The Physical Science component of Alaska EPSCoR Phase III focused on permafrost, in particular permafrost-ecosystem interactions, ground ice formations, and construction methods for building on permafrost.
One major research goal was to quantify the direct and indirect ways in which a changing arctic ecosystem influences permafrost extent. EPSCoR physical scientists determined that outside factors – namely groundwater, vegetation and soil – can have a more significant effect on permafrost extent than air temperature. For example, they found that groundwater can raise permafrost temperatures by up to 12 degrees Celsius, while insulation by soil and vegetation can reduce temperatures by up to 8 degrees Celsius – both higher numbers than the 5-degree rise in air temperature anticipated by many climate models.
Members of the physical science component also:
- Discovered glacial ice on the Arctic coastal plain, a find which has rewritten the recent geologic history of the area
- Developed a new permafrost map of Alaska, the first since 1965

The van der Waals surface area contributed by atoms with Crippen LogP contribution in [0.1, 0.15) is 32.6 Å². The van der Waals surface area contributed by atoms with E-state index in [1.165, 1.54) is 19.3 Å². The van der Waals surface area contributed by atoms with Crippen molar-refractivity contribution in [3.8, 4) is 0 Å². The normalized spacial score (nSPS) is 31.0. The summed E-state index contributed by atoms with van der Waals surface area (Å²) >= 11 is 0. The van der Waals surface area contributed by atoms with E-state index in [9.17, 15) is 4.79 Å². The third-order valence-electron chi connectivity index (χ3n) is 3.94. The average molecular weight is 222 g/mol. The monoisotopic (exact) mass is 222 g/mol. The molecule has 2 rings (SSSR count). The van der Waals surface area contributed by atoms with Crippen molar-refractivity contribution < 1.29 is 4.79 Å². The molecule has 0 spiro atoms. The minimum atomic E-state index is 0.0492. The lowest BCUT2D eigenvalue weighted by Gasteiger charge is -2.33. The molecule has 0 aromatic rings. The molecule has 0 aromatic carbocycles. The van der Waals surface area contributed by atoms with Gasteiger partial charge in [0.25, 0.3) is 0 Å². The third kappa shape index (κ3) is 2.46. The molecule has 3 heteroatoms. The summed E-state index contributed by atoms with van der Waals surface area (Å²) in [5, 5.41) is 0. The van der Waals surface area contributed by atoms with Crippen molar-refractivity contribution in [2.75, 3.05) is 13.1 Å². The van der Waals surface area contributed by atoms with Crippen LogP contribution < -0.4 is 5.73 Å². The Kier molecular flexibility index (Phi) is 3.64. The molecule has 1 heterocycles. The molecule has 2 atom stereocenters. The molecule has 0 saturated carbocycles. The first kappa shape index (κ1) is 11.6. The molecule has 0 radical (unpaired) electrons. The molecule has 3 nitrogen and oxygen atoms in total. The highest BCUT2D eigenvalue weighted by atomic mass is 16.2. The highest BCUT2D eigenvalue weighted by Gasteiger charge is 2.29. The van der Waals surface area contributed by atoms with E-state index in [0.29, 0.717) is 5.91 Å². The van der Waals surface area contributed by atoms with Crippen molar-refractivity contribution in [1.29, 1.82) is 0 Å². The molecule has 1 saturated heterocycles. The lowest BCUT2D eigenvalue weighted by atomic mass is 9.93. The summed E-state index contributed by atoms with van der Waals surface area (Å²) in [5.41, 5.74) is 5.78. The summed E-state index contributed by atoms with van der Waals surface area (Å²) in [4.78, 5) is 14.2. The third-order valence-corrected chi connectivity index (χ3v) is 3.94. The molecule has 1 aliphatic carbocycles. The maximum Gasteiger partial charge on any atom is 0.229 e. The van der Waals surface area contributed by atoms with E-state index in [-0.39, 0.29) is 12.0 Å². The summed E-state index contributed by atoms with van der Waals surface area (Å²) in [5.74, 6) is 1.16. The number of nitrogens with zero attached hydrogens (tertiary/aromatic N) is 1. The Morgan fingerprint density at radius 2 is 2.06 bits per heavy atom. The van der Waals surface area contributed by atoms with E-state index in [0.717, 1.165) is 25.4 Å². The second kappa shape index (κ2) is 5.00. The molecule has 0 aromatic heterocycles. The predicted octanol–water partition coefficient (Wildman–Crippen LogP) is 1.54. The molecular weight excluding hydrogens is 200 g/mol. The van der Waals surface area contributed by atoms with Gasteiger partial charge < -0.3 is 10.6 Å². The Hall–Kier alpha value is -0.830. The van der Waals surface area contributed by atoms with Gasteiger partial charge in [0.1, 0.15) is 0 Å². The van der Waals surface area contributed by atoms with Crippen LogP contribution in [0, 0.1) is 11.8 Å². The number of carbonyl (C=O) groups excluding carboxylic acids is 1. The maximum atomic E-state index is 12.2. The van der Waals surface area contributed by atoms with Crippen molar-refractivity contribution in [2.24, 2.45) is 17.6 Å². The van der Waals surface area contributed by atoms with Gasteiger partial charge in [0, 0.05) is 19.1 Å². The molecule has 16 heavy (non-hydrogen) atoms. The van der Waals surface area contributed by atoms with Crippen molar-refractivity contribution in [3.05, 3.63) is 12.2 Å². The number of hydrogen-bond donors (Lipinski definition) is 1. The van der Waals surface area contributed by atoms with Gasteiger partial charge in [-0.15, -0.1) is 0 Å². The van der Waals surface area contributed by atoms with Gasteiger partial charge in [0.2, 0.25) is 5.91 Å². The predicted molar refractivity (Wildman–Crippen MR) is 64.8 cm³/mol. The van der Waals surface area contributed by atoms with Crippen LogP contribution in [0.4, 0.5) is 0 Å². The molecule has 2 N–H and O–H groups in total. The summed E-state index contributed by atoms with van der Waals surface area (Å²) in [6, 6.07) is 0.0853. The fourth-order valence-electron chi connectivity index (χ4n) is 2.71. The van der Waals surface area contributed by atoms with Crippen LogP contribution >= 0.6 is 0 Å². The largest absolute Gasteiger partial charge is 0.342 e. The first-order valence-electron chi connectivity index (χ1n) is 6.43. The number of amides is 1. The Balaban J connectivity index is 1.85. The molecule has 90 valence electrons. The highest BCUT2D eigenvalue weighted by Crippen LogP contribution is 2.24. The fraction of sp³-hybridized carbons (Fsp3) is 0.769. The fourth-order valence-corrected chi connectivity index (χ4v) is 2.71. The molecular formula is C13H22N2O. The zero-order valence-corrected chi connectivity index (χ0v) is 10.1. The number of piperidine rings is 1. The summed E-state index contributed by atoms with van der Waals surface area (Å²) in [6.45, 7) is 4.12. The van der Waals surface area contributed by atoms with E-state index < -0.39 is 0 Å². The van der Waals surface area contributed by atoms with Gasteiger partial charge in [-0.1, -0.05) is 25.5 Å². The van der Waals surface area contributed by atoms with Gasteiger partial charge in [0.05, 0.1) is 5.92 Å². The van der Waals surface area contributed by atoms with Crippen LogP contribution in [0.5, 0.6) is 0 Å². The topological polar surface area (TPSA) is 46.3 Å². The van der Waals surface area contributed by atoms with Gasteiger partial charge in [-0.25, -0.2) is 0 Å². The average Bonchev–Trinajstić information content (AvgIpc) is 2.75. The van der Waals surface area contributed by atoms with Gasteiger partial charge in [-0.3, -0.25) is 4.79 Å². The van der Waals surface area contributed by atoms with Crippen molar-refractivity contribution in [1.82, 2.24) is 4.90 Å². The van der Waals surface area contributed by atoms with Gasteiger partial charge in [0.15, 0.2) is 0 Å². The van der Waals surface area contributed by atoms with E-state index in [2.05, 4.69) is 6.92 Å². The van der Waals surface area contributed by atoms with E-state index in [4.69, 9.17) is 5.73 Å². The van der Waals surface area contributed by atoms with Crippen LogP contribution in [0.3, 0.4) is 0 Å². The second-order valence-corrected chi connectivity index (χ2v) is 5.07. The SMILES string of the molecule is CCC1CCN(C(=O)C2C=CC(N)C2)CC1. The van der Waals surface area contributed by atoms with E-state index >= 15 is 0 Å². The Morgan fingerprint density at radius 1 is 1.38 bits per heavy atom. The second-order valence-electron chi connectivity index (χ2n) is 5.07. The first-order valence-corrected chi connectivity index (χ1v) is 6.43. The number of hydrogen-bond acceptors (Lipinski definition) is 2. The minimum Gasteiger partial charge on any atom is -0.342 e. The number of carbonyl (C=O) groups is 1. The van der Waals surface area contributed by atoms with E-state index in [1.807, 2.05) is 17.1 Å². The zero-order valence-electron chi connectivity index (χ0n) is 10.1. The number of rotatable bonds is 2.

- Modeled frost heaves and explored techniques to build roads and bridges on unstable permafrost and in earthquake areas
- Created Permafrost Watch (www.permafrostwatch.org), a web site which combines remote sensing, ground measurements, and climate modeling to create both retrospective and predictive models of permafrost extent and related phenomena
- Designed a predictive map of Alaskan permafrost extent through 2100 and a ‘hindcast’ model of historic permafrost in Interior Alaska stretching back a millennium
- Built a statewide permafrost monitoring network along a north-south transect
- Held an international workshop on “Permafrost and Sustainable Development of Northern Communities”
Permafrost studies were augmented in 2010-12 through the introduction of the “Human-Hydrological Systems” theme. The theme encompassed permafrost study but broadened its scope to include interrelated changes to climate, permafrost, and hydrology, the feedbacks which link them together, and the societal implications of a changing water regime.